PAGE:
Disc Two: Episode Six ("Bad Karate Class", "Greshan Formula", "Jheri's Kids", "Making of a Tracy Chapman Song", "Oppression", "Snackin' Shack"); Episode Seven ("Don King: The Early Years", "Cookin With Salt N'Pepa", "Hey Mon", "Ted Turner's Very Colorized Classics: Casablanca", "Rallo", "Men on Books"); Episode Eight ("President Jackson's Farewell Address", "K-Tel Presents", "Endangered Species", "Casa De Hair", "This Ol' Box"); Episode Nine ("Mo Money With Whiz and Ice", "America's Funniest Security Camera Videos", "Andrea Dice Clay", "Hey Mon", "Homey The Clown"); Episode Ten ("Michael Jackson Potato Head", "Disc Jockey, Death Jockey Trailer", "Lil Miss Trouble", "School For The Self Taught", "Uncle Joe's Fairy Tales", "Old Train", "Vera Demilo, Bodybuilder")
Disc Three: Episode Eleven ("The Brothers Brothers", "MC Hammer Video", Cine-Globe", "Calhoun Tubbs", "Ted Turners...The Kid", "Anton on Po' People's Court"); Episode Twelve ("Vortex of Fear", "Ray Charles In Charge", "Lil' Richard's Playhouse", "Della Reese's Pieces", "Secret Council", "I Love Laquita"); Episode Thirteen ("Homey The Clown's One Stop Carnival", "David Alan Grier transition", Benita Butrell, Michael Winslow - a One Man Show", "Samantha Kinison", "The Buttmans")
VIDEO: "In Living Color" is presented by Fox in the show's original 1.33:1 full-frame aspect ratio. Sharpness and detail appeared to be satisfactory throughout the episodes that I viewed - although a little bit of softness was apparent, it wasn't really much of an issue.
With the 13 30-minute episodes spread across 3 DVDs, there really wasn't any instances of compression artifacts. Edge enhancement wasn't an issue, either. Some ever-so-slight wear was present on the elements used (I'm guessing the show was shot on tape), but certainly nothing serious. Colors appeared somewhat flat, but otherwise okay. Overall, for a TV series that's over a decade old, I was pleased with how these episodes looked.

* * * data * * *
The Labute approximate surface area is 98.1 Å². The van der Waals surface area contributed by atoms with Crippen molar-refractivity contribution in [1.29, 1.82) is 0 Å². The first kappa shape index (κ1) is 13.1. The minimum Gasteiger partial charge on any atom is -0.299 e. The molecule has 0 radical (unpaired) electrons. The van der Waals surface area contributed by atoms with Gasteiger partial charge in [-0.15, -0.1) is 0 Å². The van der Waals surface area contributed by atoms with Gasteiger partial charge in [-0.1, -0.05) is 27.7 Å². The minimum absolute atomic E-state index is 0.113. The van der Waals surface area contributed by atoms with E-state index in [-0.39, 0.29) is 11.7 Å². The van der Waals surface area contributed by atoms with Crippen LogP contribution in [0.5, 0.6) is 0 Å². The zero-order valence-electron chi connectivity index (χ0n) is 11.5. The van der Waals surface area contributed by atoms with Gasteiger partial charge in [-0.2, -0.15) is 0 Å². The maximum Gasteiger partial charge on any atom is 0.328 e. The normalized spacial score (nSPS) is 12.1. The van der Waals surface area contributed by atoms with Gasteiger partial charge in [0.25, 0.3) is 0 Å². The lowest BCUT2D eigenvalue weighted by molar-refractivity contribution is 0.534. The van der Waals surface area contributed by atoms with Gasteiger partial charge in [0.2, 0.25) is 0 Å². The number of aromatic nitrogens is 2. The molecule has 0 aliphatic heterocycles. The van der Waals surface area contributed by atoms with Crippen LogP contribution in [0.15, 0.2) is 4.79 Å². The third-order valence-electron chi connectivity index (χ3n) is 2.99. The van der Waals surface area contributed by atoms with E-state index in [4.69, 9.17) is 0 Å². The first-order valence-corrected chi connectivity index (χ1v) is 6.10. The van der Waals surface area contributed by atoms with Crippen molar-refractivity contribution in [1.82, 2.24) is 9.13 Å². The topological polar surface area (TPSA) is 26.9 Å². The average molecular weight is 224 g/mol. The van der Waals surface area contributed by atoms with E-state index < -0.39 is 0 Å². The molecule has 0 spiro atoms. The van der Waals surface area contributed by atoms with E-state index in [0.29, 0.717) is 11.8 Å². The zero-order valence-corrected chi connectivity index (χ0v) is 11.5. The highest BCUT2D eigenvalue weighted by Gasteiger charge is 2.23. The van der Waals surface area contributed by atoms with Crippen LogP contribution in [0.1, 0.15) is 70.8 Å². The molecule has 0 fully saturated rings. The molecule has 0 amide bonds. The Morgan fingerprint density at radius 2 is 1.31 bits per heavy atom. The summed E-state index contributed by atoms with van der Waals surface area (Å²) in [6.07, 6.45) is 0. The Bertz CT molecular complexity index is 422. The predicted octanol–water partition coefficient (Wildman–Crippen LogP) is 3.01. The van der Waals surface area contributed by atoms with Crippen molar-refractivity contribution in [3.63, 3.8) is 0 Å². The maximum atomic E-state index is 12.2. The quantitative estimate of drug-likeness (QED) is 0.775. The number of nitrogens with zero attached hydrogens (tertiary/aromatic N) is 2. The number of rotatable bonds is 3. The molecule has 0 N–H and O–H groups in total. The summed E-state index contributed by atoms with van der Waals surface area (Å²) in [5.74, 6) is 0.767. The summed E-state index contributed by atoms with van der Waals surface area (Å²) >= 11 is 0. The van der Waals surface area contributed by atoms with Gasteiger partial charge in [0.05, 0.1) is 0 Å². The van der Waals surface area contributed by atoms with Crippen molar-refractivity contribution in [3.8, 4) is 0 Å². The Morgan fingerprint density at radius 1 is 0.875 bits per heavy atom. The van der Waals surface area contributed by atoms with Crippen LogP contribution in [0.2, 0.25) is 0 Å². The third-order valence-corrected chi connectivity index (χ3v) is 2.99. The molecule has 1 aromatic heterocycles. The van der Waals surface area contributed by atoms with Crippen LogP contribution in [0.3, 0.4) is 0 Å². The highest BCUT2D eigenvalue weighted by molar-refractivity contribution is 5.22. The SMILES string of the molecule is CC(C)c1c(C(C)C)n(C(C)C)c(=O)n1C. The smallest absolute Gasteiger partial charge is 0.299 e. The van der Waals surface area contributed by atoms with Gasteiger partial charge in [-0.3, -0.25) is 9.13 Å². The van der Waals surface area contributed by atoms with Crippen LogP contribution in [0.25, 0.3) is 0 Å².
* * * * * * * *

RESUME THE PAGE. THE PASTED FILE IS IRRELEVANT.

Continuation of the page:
SOUND: The stereo soundtracks presented clean, crisp music and dialogue.
EXTRAS: Actor Tommy Davidson provides commentary for two episodes. The tracks are somewhat spotty at times, but Davidson provides a good idea of what it was like to go through the experience of getting the show off the ground and the success that followed. On the third disc in the set, there is also a 30-minute documentary where several members of the cast and crew are interviewed about their memories of having the show hit. The 30-minute piece is pretty clip-heavy, but we learn a bit more about the production process (the show's advantages of not being live, for example) and how this urban-flavored sketch series became a phenomenon. Finally, a 5-minute featurette about the Fly Girl dancers is included, with choreographer Rosie Perez and others (no J-Lo) interviewed.
The menus contain mild animation, while the packaging is similar to Fox's "Family Guy" sets (discs housed in very thin plastic cases in a slipcover box.)
Final Thoughts: "In Living Color" was a groundbreaking, riotously funny series that launched a lot of careers and offered several sketches that remain classics. Fox's DVD edition offers the series with good audio/video quality and a few enjoyable supplements. Highly recommended.